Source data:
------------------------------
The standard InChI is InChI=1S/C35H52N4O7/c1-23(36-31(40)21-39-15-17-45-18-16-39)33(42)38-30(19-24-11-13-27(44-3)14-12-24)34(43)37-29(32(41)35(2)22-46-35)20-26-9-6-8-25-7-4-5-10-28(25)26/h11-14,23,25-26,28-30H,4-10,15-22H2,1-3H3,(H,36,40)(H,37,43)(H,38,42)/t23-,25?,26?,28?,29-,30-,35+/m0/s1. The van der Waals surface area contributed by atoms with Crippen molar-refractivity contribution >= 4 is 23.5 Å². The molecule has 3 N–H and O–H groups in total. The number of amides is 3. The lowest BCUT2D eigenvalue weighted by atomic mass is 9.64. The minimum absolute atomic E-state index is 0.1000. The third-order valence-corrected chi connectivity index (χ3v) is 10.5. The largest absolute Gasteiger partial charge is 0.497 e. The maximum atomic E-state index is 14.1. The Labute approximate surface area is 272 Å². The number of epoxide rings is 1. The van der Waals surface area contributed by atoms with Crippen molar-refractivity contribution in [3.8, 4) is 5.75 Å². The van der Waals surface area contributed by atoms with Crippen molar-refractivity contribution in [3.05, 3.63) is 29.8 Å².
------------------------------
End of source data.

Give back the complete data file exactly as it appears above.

The standard InChI is InChI=1S/C35H52N4O7/c1-23(36-31(40)21-39-15-17-45-18-16-39)33(42)38-30(19-24-11-13-27(44-3)14-12-24)34(43)37-29(32(41)35(2)22-46-35)20-26-9-6-8-25-7-4-5-10-28(25)26/h11-14,23,25-26,28-30H,4-10,15-22H2,1-3H3,(H,36,40)(H,37,43)(H,38,42)/t23-,25?,26?,28?,29-,30-,35+/m0/s1. The van der Waals surface area contributed by atoms with Crippen molar-refractivity contribution >= 4 is 23.5 Å². The molecule has 3 N–H and O–H groups in total. The number of amides is 3. The lowest BCUT2D eigenvalue weighted by atomic mass is 9.64. The minimum absolute atomic E-state index is 0.1000. The third-order valence-corrected chi connectivity index (χ3v) is 10.5. The largest absolute Gasteiger partial charge is 0.497 e. The maximum atomic E-state index is 14.1. The Labute approximate surface area is 272 Å². The number of epoxide rings is 1. The van der Waals surface area contributed by atoms with Crippen molar-refractivity contribution in [3.8, 4) is 5.75 Å². The van der Waals surface area contributed by atoms with Crippen molar-refractivity contribution in [3.05, 3.63) is 29.8 Å².